Citizen Kane, 1941

Citizen Kane is a 1941 American drama film by Orson Welles, its producer, co-author, director and star.



This forth week we will look at the ways the image is shaped by the camera’s controls and lens. In particular we will explore the way that lens selection and lens settings affect the sense of pictorial depth of the moving image.

  • How can we isolate a subject within the frame through use of aperture and/or focal length?
  • What can something that is “out of focus” reveal?
  • How can we manipulate space through the use of selective focus?
  • How do we slowly reveal a subject through use of focus? How does this alter the way we understand and relate to the image?

Phantom Ride, 1898

Phantom rides or panoramas were an early genre of film popular in Britain and the US at the end of the 19th century. Pre-dating true narrative, the films simply show the progress of a vehicle moving forwards, usually shot by strapping a cameraman to the front. The term phantom ride was applied because the position of the camera meant that only the track and scenery could be seen and the movement appeared to be coming from an invisible force. Though many early films showed local tracks the demand for new footage led to more exotic locations being filmed. This brought a new dimension to the genre, showing foreign lands to those who would otherwise never see them. The genre is also significant, despite its short-lived popularity, due to the role it played in the development of the tracking shot, longer films and film editing, as well as its re-emergence in 4D film and simulation.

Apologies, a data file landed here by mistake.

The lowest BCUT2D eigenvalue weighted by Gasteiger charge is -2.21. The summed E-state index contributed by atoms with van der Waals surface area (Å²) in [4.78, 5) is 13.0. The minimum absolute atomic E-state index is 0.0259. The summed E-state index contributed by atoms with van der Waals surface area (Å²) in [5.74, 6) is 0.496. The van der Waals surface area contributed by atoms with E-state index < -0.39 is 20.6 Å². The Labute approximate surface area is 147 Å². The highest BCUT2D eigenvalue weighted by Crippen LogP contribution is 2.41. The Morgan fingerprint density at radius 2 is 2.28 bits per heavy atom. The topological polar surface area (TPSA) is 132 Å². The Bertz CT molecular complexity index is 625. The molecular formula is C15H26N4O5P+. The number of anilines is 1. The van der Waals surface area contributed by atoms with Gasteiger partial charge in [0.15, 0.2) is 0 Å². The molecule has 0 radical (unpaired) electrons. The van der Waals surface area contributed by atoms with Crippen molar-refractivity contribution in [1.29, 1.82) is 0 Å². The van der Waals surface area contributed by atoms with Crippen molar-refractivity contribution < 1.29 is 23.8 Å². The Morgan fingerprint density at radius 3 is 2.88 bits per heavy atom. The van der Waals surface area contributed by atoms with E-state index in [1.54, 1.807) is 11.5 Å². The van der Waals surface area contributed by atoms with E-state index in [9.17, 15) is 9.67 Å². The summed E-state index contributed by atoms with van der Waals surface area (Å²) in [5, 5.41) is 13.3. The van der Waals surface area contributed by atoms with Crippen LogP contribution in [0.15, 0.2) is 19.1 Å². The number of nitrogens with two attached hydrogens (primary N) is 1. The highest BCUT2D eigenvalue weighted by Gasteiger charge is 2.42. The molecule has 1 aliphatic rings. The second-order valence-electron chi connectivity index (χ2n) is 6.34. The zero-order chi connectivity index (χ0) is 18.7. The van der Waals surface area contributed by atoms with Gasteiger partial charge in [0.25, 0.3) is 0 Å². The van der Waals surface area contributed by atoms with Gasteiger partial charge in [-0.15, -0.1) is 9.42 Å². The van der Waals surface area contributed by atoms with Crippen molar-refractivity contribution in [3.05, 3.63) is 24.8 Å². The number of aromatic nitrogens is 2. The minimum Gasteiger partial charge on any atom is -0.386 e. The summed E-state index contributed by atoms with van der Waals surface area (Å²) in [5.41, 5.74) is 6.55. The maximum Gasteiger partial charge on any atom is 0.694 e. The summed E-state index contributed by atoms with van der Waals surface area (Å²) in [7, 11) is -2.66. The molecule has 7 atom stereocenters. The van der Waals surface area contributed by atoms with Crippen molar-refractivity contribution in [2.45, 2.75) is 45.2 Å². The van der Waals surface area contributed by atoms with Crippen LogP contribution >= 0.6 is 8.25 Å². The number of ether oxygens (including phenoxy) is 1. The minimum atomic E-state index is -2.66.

An Embroidery of Voids, 2016

Daniel Crooks’ Phantom Ride alludes to cinema history to create a seamless journey through a composite reality. By manipulating digital footage as though it were a physical material, the artist has constructed a collaged landscape that takes us through multiple worlds and shifts our perception of space and time.